Economic restructuring: Significant and enduring changes in the nature and structure of an economy brought about, primarily, by the emergence of the global economy
Community: A group of people interacting on the basis of shared space and/or social organisation
Globalisation: A term used to describe the way countries are becoming more interconnected, both economically and culturally
Heritage: the assets, traditions and/or culture that belong to an individual, group, community or nation as a result of birth, inheritance or membership
Interest groups: An organised body of individuals who share some goals and try to influence decision-making processes of governments and corporations to achieve those goals
Morphology: the character and functional form of an urban area
and plateau as the softer rock has been eroded by the action of running water

Patch burning: the aboriginal practice of burning small areas of bush
Peer group: a friendship group with common interests and consisting of individuals of similar age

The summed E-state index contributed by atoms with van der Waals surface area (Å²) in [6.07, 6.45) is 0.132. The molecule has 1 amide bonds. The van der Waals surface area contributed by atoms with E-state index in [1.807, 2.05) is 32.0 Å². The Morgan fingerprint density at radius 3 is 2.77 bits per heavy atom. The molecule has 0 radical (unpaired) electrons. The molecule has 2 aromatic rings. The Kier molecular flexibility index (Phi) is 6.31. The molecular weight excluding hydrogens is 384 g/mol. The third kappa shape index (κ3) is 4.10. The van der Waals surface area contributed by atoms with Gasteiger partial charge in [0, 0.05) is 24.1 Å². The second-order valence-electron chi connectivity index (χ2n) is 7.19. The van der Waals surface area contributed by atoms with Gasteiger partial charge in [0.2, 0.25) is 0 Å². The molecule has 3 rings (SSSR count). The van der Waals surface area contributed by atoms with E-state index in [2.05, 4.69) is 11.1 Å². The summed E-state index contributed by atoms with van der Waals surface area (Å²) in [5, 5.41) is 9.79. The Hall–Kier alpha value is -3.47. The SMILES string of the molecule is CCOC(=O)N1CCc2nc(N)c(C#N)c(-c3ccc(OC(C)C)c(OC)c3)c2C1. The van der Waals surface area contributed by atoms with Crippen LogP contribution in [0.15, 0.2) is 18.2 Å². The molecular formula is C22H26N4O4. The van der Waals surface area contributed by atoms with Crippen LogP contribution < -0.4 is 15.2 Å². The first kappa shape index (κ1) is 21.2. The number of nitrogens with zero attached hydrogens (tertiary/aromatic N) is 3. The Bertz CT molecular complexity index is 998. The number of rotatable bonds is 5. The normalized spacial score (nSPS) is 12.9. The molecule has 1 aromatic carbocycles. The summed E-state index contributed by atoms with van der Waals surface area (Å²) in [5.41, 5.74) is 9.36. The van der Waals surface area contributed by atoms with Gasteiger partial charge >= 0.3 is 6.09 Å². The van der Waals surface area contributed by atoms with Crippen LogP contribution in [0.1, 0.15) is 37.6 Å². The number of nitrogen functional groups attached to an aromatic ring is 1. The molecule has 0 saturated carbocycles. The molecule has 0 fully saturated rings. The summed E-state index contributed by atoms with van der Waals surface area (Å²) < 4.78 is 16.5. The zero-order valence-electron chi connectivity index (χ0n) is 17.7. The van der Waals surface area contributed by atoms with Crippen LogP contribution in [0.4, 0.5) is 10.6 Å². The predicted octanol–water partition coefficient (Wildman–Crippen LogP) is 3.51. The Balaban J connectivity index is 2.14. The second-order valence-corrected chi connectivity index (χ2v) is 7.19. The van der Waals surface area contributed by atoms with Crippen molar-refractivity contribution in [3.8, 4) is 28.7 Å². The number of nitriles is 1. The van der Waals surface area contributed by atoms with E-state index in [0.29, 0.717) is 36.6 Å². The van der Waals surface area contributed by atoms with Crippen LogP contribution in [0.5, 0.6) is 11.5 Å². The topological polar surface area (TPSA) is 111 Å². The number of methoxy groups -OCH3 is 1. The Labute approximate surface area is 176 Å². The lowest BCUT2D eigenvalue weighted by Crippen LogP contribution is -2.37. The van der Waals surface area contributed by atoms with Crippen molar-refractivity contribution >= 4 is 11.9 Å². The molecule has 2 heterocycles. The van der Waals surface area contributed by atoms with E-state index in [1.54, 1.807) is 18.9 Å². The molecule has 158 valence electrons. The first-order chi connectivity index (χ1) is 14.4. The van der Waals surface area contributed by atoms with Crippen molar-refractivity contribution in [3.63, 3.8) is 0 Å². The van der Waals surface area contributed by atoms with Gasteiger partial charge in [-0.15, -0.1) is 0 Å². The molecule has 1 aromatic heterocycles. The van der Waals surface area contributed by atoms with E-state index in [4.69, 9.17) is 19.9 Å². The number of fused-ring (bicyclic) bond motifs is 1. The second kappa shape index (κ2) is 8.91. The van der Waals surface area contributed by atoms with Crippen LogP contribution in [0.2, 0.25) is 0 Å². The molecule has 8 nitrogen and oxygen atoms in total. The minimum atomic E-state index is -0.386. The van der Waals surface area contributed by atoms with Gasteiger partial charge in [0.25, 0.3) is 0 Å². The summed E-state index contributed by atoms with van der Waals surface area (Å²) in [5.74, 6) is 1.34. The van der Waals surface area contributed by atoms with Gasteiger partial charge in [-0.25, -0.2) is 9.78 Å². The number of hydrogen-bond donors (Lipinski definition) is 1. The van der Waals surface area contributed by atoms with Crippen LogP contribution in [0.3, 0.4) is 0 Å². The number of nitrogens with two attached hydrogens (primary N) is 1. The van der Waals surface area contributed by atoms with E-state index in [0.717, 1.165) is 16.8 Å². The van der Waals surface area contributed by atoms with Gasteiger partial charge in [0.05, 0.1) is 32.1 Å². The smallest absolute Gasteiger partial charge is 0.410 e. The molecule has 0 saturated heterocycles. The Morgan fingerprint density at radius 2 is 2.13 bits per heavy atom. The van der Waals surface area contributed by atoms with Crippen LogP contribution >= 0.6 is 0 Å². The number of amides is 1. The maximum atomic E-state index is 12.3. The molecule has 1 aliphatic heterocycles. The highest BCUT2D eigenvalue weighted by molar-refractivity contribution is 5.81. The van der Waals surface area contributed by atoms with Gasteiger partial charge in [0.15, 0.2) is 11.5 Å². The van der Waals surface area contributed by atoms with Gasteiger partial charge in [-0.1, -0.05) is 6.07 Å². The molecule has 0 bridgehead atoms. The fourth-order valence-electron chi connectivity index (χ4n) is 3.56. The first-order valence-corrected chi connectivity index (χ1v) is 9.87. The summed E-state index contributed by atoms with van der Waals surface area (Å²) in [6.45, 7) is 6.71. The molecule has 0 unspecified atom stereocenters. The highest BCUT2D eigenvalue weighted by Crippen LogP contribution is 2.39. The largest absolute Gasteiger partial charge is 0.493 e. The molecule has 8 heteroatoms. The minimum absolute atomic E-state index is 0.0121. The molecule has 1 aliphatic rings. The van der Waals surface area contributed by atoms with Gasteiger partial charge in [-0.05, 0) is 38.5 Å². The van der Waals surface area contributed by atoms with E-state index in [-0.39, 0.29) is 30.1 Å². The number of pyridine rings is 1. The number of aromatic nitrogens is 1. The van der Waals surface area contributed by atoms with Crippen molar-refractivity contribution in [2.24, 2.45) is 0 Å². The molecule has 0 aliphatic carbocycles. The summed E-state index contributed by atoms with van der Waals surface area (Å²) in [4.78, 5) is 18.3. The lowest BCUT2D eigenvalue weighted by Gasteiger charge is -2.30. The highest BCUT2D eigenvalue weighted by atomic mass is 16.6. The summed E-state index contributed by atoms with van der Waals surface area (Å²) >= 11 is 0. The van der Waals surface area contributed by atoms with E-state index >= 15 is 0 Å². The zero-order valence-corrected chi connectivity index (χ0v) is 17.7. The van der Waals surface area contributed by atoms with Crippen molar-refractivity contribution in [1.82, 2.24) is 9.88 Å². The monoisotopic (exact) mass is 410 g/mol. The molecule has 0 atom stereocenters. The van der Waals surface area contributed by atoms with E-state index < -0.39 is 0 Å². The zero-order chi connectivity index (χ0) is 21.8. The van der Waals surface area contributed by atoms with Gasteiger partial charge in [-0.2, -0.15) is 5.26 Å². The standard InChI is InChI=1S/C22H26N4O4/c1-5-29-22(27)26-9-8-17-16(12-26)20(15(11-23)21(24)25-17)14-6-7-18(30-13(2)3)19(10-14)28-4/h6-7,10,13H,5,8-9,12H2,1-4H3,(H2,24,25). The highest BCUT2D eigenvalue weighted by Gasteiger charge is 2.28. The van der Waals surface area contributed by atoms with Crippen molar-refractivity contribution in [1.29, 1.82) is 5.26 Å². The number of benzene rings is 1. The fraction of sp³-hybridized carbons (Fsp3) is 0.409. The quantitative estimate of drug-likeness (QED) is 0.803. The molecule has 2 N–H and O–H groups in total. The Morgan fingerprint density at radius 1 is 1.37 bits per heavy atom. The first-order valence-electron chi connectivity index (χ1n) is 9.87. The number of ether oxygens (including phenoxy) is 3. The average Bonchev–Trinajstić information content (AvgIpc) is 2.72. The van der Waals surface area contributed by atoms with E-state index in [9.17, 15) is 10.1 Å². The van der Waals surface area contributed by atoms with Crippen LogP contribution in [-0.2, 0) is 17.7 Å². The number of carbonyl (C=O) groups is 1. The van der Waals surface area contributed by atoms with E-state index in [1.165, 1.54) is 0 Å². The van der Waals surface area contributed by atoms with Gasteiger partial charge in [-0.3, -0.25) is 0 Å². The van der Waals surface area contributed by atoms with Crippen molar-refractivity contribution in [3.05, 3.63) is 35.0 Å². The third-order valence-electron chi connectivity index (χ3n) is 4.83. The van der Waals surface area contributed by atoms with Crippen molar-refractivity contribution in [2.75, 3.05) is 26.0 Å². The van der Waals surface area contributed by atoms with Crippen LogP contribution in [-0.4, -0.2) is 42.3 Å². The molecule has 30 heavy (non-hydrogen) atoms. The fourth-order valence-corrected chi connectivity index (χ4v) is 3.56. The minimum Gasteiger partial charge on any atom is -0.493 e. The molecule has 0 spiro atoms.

Socialisation: the adoption of the behavioural patterns that are typical or the surrounding culture

How Do Geographers define communities?
Communities are groups of people who are made up with something in common - either shared space or a social organisation
All Communities have either, or both of the following features

  • Shared space (eg. any shared common identifiable area, like a local neighbourhood)
  • Shared social orgainisation (eg. friendship group, choir, geography class)

Immigration refers to people who come from overseas to settle in Australia.
Multiculturalism means a society that is made up of a number of different countries and ethnic groups